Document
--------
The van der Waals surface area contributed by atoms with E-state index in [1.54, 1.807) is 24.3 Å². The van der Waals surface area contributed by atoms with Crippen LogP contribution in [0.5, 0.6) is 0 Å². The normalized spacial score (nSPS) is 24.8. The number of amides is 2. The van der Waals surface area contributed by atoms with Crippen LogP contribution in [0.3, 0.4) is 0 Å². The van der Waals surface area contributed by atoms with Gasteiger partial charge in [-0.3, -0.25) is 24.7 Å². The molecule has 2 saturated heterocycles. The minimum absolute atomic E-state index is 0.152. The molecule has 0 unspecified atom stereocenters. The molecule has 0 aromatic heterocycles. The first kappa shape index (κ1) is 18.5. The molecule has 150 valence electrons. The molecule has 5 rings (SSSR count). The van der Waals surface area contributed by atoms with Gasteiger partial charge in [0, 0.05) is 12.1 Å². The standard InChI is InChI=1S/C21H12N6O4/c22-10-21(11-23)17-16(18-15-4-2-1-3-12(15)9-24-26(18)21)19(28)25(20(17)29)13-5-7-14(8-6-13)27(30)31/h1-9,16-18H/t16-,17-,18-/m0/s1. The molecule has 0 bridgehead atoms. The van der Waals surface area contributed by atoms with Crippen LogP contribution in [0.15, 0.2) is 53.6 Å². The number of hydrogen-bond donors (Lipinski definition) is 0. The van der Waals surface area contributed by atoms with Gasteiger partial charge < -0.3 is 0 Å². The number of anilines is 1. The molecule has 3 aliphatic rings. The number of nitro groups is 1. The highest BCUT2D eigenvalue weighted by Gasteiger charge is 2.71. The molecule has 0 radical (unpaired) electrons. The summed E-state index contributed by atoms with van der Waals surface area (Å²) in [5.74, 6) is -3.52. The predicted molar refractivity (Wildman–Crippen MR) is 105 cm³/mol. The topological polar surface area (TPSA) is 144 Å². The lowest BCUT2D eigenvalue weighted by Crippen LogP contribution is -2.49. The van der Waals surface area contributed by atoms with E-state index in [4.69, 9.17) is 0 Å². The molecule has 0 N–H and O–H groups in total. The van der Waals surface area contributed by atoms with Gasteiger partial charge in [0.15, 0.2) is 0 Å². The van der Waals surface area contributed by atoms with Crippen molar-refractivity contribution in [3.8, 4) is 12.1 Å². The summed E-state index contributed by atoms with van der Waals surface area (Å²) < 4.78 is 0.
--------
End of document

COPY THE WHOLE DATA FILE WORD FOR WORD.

The van der Waals surface area contributed by atoms with E-state index in [1.54, 1.807) is 24.3 Å². The van der Waals surface area contributed by atoms with Crippen LogP contribution in [0.5, 0.6) is 0 Å². The normalized spacial score (nSPS) is 24.8. The number of amides is 2. The van der Waals surface area contributed by atoms with Crippen LogP contribution in [0.3, 0.4) is 0 Å². The van der Waals surface area contributed by atoms with Gasteiger partial charge in [-0.3, -0.25) is 24.7 Å². The molecule has 2 saturated heterocycles. The minimum absolute atomic E-state index is 0.152. The molecule has 0 unspecified atom stereocenters. The molecule has 0 aromatic heterocycles. The first kappa shape index (κ1) is 18.5. The molecule has 150 valence electrons. The molecule has 5 rings (SSSR count). The van der Waals surface area contributed by atoms with Gasteiger partial charge in [0, 0.05) is 12.1 Å². The standard InChI is InChI=1S/C21H12N6O4/c22-10-21(11-23)17-16(18-15-4-2-1-3-12(15)9-24-26(18)21)19(28)25(20(17)29)13-5-7-14(8-6-13)27(30)31/h1-9,16-18H/t16-,17-,18-/m0/s1. The molecule has 0 bridgehead atoms. The van der Waals surface area contributed by atoms with Crippen LogP contribution in [0.15, 0.2) is 53.6 Å². The number of hydrogen-bond donors (Lipinski definition) is 0. The van der Waals surface area contributed by atoms with Gasteiger partial charge < -0.3 is 0 Å². The number of anilines is 1. The molecule has 3 aliphatic rings. The number of nitro groups is 1. The highest BCUT2D eigenvalue weighted by Gasteiger charge is 2.71. The molecule has 0 radical (unpaired) electrons. The summed E-state index contributed by atoms with van der Waals surface area (Å²) in [5.74, 6) is -3.52. The predicted molar refractivity (Wildman–Crippen MR) is 105 cm³/mol. The topological polar surface area (TPSA) is 144 Å². The lowest BCUT2D eigenvalue weighted by Crippen LogP contribution is -2.49. The van der Waals surface area contributed by atoms with E-state index in [4.69, 9.17) is 0 Å². The molecule has 0 N–H and O–H groups in total. The van der Waals surface area contributed by atoms with Gasteiger partial charge in [0.15, 0.2) is 0 Å². The van der Waals surface area contributed by atoms with Crippen molar-refractivity contribution in [3.8, 4) is 12.1 Å². The summed E-state index contributed by atoms with van der Waals surface area (Å²) < 4.78 is 0.